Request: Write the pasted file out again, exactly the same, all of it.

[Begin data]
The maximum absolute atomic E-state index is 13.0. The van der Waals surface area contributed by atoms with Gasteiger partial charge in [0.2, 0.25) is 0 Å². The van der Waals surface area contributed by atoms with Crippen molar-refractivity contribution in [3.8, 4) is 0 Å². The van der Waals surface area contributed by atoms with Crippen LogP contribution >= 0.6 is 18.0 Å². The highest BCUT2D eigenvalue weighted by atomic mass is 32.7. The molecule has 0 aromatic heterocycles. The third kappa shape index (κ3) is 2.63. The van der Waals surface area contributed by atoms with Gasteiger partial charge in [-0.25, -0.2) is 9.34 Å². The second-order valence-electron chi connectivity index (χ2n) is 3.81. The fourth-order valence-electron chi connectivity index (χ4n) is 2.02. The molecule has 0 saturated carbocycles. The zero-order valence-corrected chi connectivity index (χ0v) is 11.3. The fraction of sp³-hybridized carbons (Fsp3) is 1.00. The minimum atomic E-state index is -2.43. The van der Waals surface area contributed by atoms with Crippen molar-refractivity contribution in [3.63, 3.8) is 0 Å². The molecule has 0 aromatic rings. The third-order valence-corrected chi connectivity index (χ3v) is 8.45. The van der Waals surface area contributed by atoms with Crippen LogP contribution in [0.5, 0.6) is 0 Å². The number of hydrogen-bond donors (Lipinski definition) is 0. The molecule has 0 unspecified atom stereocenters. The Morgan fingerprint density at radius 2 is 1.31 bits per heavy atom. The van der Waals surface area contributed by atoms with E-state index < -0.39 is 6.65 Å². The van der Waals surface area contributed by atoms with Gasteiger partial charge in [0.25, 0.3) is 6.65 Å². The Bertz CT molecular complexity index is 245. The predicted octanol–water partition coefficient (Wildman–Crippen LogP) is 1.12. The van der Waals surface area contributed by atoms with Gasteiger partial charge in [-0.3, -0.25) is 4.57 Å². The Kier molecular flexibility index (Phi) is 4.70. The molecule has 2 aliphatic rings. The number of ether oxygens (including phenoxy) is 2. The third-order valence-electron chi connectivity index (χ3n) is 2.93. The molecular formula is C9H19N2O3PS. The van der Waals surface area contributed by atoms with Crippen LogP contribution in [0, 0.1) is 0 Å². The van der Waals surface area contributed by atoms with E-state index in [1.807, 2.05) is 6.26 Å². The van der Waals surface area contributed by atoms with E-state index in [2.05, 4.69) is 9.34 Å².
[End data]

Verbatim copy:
The maximum absolute atomic E-state index is 13.0. The van der Waals surface area contributed by atoms with Gasteiger partial charge in [0.2, 0.25) is 0 Å². The van der Waals surface area contributed by atoms with Crippen molar-refractivity contribution in [3.8, 4) is 0 Å². The van der Waals surface area contributed by atoms with Crippen LogP contribution >= 0.6 is 18.0 Å². The highest BCUT2D eigenvalue weighted by atomic mass is 32.7. The molecule has 0 aromatic heterocycles. The third kappa shape index (κ3) is 2.63. The van der Waals surface area contributed by atoms with Gasteiger partial charge in [-0.25, -0.2) is 9.34 Å². The second-order valence-electron chi connectivity index (χ2n) is 3.81. The fourth-order valence-electron chi connectivity index (χ4n) is 2.02. The molecule has 0 saturated carbocycles. The zero-order valence-corrected chi connectivity index (χ0v) is 11.3. The fraction of sp³-hybridized carbons (Fsp3) is 1.00. The minimum atomic E-state index is -2.43. The van der Waals surface area contributed by atoms with Crippen molar-refractivity contribution in [3.63, 3.8) is 0 Å². The molecule has 0 aromatic rings. The third-order valence-corrected chi connectivity index (χ3v) is 8.45. The van der Waals surface area contributed by atoms with Crippen LogP contribution in [0.5, 0.6) is 0 Å². The number of hydrogen-bond donors (Lipinski definition) is 0. The molecule has 0 unspecified atom stereocenters. The Morgan fingerprint density at radius 2 is 1.31 bits per heavy atom. The van der Waals surface area contributed by atoms with E-state index < -0.39 is 6.65 Å². The van der Waals surface area contributed by atoms with Gasteiger partial charge in [0.25, 0.3) is 6.65 Å². The Bertz CT molecular complexity index is 245. The predicted octanol–water partition coefficient (Wildman–Crippen LogP) is 1.12. The van der Waals surface area contributed by atoms with Gasteiger partial charge in [-0.3, -0.25) is 4.57 Å². The Kier molecular flexibility index (Phi) is 4.70. The molecule has 2 aliphatic rings. The number of ether oxygens (including phenoxy) is 2. The third-order valence-electron chi connectivity index (χ3n) is 2.93. The molecular formula is C9H19N2O3PS. The van der Waals surface area contributed by atoms with Crippen LogP contribution in [0, 0.1) is 0 Å². The van der Waals surface area contributed by atoms with E-state index in [1.807, 2.05) is 6.26 Å². The van der Waals surface area contributed by atoms with E-state index in [2.05, 4.69) is 9.34 Å².